“When I was at the R.N.C. in 2010, our worst days were when we became the news,” said Doug Heye, a Republican communications consultant. “G.O.P. senators and members know this, and it’s why you’re seeing them speak out.”
But while Cheney has Republican friends in the Senate, she has few, if any, in the House. Allies of Kevin McCarthy, the minority leader, see her as a political opportunist who has made their lives more difficult — a thoughtless colleague who failed to appreciate his attempts after the 2020 election to shield her from the wrath of her colleagues on the right.
Fielding a question on the controversy on Tuesday, Representative Elise Stefanik, who replaced Cheney as the third-ranking House Republican last year, offered a curt response. “My reaction is the R.N.C. has every right to take any action,” she said, “and the position I have is that you’re ultimately held accountable to voters in your district.”
Translation: Cheney deserves to lose her seat, and if the Republican Party wants to aid in the process, so be it.
The Trump question
There’s a lot going on here worth unpacking.
One obvious motive behind censuring Cheney and Kinzinger was to place them outside the bounds of respectable Republican Party company. Their presence on the Jan. 6 committee is a constant source of irritation for the party, giving Democrats bipartisan cover for an investigation that Republicans have sought to cast as a partisan vendetta.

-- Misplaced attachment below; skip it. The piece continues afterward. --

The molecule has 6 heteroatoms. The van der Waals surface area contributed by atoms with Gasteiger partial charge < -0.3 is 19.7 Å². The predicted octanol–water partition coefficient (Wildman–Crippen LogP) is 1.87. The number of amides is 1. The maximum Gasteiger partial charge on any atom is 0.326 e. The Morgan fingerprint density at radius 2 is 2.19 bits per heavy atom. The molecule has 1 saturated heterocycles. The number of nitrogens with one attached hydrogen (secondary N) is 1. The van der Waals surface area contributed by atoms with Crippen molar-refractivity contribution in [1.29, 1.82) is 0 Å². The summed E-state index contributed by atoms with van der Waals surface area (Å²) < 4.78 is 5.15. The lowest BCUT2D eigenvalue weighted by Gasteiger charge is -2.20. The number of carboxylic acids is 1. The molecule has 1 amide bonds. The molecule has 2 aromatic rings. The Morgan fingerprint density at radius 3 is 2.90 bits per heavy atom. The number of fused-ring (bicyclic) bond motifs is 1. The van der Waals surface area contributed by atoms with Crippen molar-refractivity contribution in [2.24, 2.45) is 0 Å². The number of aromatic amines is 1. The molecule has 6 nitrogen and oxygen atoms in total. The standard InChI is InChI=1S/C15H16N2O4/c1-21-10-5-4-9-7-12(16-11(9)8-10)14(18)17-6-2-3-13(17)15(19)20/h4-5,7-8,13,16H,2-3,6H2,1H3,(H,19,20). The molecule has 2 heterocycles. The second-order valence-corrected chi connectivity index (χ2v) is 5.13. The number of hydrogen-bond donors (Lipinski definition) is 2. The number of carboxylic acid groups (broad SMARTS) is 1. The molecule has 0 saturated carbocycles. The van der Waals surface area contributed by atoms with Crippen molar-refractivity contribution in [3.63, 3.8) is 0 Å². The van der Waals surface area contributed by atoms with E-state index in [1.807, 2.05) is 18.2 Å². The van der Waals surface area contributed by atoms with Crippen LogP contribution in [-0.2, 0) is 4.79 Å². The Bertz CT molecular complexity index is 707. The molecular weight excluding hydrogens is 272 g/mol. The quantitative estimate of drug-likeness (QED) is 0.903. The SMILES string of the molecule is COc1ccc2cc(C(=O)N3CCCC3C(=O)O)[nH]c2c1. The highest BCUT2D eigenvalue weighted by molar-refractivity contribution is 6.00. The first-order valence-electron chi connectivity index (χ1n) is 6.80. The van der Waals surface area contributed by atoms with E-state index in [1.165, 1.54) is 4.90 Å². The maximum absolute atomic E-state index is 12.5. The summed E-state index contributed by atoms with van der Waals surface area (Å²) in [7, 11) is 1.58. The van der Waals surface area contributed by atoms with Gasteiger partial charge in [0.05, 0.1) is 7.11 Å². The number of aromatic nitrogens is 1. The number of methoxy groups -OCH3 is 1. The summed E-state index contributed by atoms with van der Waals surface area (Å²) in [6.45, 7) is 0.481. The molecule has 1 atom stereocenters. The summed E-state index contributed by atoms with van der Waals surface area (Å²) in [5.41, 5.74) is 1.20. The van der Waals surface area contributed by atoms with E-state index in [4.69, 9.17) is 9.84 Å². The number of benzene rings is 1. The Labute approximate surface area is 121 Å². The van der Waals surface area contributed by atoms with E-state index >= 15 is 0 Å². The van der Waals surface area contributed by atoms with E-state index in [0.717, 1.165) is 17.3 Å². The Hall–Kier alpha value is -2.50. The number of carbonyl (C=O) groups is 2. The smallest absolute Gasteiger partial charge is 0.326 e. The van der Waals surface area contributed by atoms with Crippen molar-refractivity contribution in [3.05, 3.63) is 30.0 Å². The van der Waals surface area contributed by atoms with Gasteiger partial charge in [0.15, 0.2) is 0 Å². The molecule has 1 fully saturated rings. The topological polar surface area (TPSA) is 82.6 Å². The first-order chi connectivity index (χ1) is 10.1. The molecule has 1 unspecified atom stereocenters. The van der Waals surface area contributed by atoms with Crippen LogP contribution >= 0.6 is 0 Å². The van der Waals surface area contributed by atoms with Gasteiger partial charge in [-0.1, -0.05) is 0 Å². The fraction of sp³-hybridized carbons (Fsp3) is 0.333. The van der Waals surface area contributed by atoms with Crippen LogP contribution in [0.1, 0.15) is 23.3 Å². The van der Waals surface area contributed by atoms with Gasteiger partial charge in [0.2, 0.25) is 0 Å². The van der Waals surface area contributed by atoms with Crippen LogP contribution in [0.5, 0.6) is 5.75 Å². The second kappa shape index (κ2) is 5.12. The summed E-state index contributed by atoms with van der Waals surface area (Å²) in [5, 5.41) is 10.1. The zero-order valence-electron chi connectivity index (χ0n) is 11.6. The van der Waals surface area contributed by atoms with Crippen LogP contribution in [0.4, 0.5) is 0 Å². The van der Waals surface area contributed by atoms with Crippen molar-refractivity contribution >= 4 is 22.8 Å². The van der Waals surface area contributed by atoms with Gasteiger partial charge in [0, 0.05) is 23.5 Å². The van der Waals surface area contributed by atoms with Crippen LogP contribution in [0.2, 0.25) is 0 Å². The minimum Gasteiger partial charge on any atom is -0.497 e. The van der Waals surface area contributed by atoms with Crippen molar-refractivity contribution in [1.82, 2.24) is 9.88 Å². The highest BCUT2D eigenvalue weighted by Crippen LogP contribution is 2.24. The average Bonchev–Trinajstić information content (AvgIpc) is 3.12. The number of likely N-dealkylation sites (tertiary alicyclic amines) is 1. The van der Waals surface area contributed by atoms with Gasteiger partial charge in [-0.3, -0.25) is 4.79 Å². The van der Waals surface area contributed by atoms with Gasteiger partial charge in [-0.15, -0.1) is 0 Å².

But the larger point of tension is the same existential question that the Republican Party has been wrestling with since 2015, when a certain New York real estate mogul glided down that golden escalator: What to do about Donald Trump? And whose view of the party should prevail — his, or those of establishment leaders like McConnell?
Alyssa Farah Griffin, who served as former communications director in Trump’s White House before quitting over his stolen election claims, said the R.N.C.’s censure of Cheney and Kinzinger would “damage the Republican Party more broadly and going into 2024.”